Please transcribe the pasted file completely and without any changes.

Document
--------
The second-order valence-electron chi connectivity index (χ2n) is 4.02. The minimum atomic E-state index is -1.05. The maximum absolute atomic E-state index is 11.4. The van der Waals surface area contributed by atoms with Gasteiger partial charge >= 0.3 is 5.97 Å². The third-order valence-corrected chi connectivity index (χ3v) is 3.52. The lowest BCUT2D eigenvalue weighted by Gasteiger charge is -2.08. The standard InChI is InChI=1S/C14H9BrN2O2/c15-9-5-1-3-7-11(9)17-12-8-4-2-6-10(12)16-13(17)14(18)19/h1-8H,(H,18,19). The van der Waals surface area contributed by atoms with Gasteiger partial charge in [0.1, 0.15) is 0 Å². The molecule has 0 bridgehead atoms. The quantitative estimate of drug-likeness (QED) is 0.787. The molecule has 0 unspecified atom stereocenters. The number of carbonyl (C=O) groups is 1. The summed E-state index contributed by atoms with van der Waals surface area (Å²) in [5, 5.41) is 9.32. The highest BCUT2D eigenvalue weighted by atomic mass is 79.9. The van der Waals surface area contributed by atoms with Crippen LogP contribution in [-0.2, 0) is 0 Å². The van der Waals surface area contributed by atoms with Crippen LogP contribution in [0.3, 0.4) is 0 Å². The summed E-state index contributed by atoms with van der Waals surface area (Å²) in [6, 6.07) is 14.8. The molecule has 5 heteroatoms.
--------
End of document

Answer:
The second-order valence-electron chi connectivity index (χ2n) is 4.02. The minimum atomic E-state index is -1.05. The maximum absolute atomic E-state index is 11.4. The van der Waals surface area contributed by atoms with Gasteiger partial charge >= 0.3 is 5.97 Å². The third-order valence-corrected chi connectivity index (χ3v) is 3.52. The lowest BCUT2D eigenvalue weighted by Gasteiger charge is -2.08. The standard InChI is InChI=1S/C14H9BrN2O2/c15-9-5-1-3-7-11(9)17-12-8-4-2-6-10(12)16-13(17)14(18)19/h1-8H,(H,18,19). The van der Waals surface area contributed by atoms with Gasteiger partial charge in [0.1, 0.15) is 0 Å². The molecule has 0 bridgehead atoms. The quantitative estimate of drug-likeness (QED) is 0.787. The molecule has 0 unspecified atom stereocenters. The number of carbonyl (C=O) groups is 1. The summed E-state index contributed by atoms with van der Waals surface area (Å²) in [5, 5.41) is 9.32. The highest BCUT2D eigenvalue weighted by atomic mass is 79.9. The van der Waals surface area contributed by atoms with Crippen LogP contribution in [-0.2, 0) is 0 Å². The van der Waals surface area contributed by atoms with Crippen LogP contribution in [0.3, 0.4) is 0 Å². The summed E-state index contributed by atoms with van der Waals surface area (Å²) in [6, 6.07) is 14.8. The molecule has 5 heteroatoms.